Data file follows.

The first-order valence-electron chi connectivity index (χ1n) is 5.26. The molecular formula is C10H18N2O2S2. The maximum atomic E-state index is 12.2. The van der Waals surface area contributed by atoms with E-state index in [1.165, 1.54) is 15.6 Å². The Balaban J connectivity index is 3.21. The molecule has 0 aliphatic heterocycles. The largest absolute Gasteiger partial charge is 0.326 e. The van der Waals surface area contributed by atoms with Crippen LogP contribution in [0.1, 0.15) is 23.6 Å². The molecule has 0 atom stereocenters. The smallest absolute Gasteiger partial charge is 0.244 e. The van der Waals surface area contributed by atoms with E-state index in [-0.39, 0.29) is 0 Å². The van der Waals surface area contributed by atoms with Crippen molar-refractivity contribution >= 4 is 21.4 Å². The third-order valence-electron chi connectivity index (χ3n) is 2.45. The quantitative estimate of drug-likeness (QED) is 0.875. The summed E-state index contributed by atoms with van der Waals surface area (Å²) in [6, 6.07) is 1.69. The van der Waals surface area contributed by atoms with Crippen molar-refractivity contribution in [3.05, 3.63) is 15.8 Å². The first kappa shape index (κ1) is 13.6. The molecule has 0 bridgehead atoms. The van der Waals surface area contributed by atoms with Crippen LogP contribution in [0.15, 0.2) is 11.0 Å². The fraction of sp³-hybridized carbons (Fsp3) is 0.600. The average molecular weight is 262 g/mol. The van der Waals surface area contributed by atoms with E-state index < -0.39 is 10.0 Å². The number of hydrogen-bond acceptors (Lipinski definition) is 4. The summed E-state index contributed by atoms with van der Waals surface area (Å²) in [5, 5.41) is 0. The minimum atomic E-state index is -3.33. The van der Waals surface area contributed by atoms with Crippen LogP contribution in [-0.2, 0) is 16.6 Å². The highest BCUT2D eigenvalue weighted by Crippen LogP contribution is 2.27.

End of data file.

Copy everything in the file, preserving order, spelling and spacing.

The first-order valence-electron chi connectivity index (χ1n) is 5.26. The molecular formula is C10H18N2O2S2. The maximum atomic E-state index is 12.2. The van der Waals surface area contributed by atoms with E-state index in [1.165, 1.54) is 15.6 Å². The Balaban J connectivity index is 3.21. The molecule has 0 aliphatic heterocycles. The largest absolute Gasteiger partial charge is 0.326 e. The van der Waals surface area contributed by atoms with Crippen LogP contribution in [0.1, 0.15) is 23.6 Å². The molecule has 0 atom stereocenters. The smallest absolute Gasteiger partial charge is 0.244 e. The van der Waals surface area contributed by atoms with E-state index in [-0.39, 0.29) is 0 Å². The van der Waals surface area contributed by atoms with Crippen molar-refractivity contribution >= 4 is 21.4 Å². The third-order valence-electron chi connectivity index (χ3n) is 2.45. The quantitative estimate of drug-likeness (QED) is 0.875. The summed E-state index contributed by atoms with van der Waals surface area (Å²) in [6, 6.07) is 1.69. The van der Waals surface area contributed by atoms with Crippen molar-refractivity contribution in [3.05, 3.63) is 15.8 Å². The first kappa shape index (κ1) is 13.6. The molecule has 0 bridgehead atoms. The van der Waals surface area contributed by atoms with Crippen LogP contribution in [0.15, 0.2) is 11.0 Å². The fraction of sp³-hybridized carbons (Fsp3) is 0.600. The average molecular weight is 262 g/mol. The van der Waals surface area contributed by atoms with E-state index < -0.39 is 10.0 Å². The number of hydrogen-bond acceptors (Lipinski definition) is 4. The summed E-state index contributed by atoms with van der Waals surface area (Å²) in [5, 5.41) is 0. The minimum atomic E-state index is -3.33. The van der Waals surface area contributed by atoms with Crippen LogP contribution in [-0.2, 0) is 16.6 Å². The highest BCUT2D eigenvalue weighted by Crippen LogP contribution is 2.27.